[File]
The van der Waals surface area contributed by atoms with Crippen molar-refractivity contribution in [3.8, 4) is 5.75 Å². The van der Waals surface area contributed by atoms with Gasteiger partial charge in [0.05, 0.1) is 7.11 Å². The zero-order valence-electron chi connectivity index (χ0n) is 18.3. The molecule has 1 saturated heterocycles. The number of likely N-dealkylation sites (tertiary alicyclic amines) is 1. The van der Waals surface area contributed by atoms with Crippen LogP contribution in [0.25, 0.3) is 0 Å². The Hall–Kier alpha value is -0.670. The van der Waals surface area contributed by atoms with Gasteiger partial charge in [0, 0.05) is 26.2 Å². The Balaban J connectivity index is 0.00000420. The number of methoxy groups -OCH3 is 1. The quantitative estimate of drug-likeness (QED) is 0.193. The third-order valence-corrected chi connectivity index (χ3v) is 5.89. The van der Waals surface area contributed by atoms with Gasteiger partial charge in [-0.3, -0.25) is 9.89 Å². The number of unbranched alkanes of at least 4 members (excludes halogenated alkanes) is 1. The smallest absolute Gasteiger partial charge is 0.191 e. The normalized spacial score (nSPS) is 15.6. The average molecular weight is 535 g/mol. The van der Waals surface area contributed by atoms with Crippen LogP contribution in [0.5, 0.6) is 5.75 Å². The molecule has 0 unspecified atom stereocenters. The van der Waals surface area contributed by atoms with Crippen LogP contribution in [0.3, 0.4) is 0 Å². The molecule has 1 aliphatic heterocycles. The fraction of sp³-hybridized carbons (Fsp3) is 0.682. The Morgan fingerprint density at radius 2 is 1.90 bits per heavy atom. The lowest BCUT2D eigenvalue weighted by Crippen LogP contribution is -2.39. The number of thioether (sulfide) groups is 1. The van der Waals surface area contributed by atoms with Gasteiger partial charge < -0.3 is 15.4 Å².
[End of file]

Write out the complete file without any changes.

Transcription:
The van der Waals surface area contributed by atoms with Crippen molar-refractivity contribution in [3.8, 4) is 5.75 Å². The van der Waals surface area contributed by atoms with Gasteiger partial charge in [0.05, 0.1) is 7.11 Å². The zero-order valence-electron chi connectivity index (χ0n) is 18.3. The molecule has 1 saturated heterocycles. The number of likely N-dealkylation sites (tertiary alicyclic amines) is 1. The van der Waals surface area contributed by atoms with Crippen LogP contribution in [0.25, 0.3) is 0 Å². The Hall–Kier alpha value is -0.670. The van der Waals surface area contributed by atoms with Gasteiger partial charge in [0, 0.05) is 26.2 Å². The Balaban J connectivity index is 0.00000420. The number of methoxy groups -OCH3 is 1. The quantitative estimate of drug-likeness (QED) is 0.193. The third-order valence-corrected chi connectivity index (χ3v) is 5.89. The van der Waals surface area contributed by atoms with Gasteiger partial charge in [-0.3, -0.25) is 9.89 Å². The number of unbranched alkanes of at least 4 members (excludes halogenated alkanes) is 1. The smallest absolute Gasteiger partial charge is 0.191 e. The normalized spacial score (nSPS) is 15.6. The average molecular weight is 535 g/mol. The van der Waals surface area contributed by atoms with Crippen LogP contribution in [0.5, 0.6) is 5.75 Å². The molecule has 0 unspecified atom stereocenters. The van der Waals surface area contributed by atoms with Crippen LogP contribution in [0.3, 0.4) is 0 Å². The molecule has 1 aliphatic heterocycles. The fraction of sp³-hybridized carbons (Fsp3) is 0.682. The Morgan fingerprint density at radius 2 is 1.90 bits per heavy atom. The lowest BCUT2D eigenvalue weighted by Crippen LogP contribution is -2.39. The number of thioether (sulfide) groups is 1. The van der Waals surface area contributed by atoms with Gasteiger partial charge < -0.3 is 15.4 Å².